In the midst of a lunch meeting last week, somehow we got to discussing sports and the Olympics. One of the ladies sitting across from me started asking, "Who's that female soccer player?" "Didn't she get in trouble for something recently?" "What was it for?" When my colleague and I asked if she meant Hope Solo, and she said yes, we said she was in trouble for domestic violence. "Oh, I thought it was something more serious...like a DUI." Excuse me, what??? Without going into a complete rage and rant, I looked at her and said, "Well, I think that domestic violence is pretty serious. Actually, I think it's very serious" The conversation didn't go much further from there, as I did not feel it was an appropriate situation for me to educate the woman, because I was at work.
But as the conversation carried itself back to business, I thought, when is it ever "appropriate" to talk about abusive relationships? Domestic violence in and of itself is inappropriate, because we shouldn't be okay with the fact that 1 in 3 women will experience abuse by an intimate partner in her life, and 1 in 6 men will experience abuse by an intimate partner in his life. It's inappropriate to blame the victim. It's in appropriate to expose children to such hostile environments. It's inappropriate on so many levels my blood boils just thinking about it. It will only be an "appropriate" topic when we no longer have to tell people how heinous a crime domestic violence is--how serious it is.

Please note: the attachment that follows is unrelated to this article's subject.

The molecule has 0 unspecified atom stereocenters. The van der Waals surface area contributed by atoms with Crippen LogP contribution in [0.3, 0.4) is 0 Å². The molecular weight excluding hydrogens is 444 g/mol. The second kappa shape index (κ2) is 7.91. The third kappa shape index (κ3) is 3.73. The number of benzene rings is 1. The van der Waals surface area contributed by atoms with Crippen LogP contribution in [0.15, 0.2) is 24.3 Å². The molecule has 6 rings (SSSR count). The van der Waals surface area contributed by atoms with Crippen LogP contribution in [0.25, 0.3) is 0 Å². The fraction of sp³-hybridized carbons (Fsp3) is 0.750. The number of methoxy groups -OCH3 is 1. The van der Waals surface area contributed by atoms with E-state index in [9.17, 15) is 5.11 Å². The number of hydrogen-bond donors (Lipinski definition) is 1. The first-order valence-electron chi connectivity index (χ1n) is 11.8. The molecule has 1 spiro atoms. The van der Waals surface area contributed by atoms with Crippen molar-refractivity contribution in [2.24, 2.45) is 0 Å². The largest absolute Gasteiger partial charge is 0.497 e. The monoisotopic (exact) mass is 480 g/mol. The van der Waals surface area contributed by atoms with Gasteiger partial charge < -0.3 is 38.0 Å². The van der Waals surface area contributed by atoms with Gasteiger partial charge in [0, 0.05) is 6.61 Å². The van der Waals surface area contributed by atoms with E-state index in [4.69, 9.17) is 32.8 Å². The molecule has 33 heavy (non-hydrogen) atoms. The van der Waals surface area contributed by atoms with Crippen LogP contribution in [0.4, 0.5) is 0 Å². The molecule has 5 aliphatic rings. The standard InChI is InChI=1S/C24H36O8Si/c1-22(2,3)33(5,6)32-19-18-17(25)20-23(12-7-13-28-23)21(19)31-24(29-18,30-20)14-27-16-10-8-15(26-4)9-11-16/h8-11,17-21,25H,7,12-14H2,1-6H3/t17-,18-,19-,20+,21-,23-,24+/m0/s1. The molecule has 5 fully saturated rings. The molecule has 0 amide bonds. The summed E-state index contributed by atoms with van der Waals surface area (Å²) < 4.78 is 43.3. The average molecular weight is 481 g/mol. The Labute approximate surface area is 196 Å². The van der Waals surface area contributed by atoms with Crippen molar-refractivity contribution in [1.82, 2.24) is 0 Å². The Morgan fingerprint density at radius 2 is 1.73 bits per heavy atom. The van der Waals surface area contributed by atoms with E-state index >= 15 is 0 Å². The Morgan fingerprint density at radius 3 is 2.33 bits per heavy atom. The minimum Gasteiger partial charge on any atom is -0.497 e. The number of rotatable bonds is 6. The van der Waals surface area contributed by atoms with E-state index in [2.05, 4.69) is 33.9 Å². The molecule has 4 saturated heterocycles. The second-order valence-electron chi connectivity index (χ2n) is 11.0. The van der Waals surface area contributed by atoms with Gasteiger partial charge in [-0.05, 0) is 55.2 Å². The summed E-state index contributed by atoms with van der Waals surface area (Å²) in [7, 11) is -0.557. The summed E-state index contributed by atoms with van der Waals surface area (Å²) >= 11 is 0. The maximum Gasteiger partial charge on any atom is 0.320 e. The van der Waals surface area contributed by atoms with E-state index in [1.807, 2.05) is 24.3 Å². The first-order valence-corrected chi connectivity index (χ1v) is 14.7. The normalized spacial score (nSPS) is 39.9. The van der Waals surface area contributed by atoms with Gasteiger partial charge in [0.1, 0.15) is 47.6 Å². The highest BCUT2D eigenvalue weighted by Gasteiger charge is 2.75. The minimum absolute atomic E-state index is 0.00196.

I mean, I was completely dumbfounded and fueling, and yet not entirely surprised, because I know much of society today would react the same way as she did. I think I just couldn't imagine how someone could actually say that out loud. I'm still baffled. It's like when one of my exes called me a masochist, because I had stayed in an abusive relationship for the amount of time that I did--what he could not see was that I had gotten out, changed my course in life, and have become who I am today because of what I have experienced. What he could not see was that short of physically abusing me, he was not much better than that ex that dared hit me. When people say things like that woman at lunch did, or like my ex did, I just am completely befuddled that they could mean what they say. I either feel embarrassed for them or I wonder if they are victims of abuse. I have to do a double take, and sometimes I refuse to believe they mean it, until I've relentlessly and to no avail hammered them for some kind of cohesive reasoning or miswording in their statement.
There is something very seriously wrong with our society if there are people out there who think that abusing an intimate partner (or anyone for that matter) is not serious. Domestic violence and sexual assault are not easy subjects to talk about, but until we get comfortable, we're only helping it persist in our society.
BIG LOVE & HUGS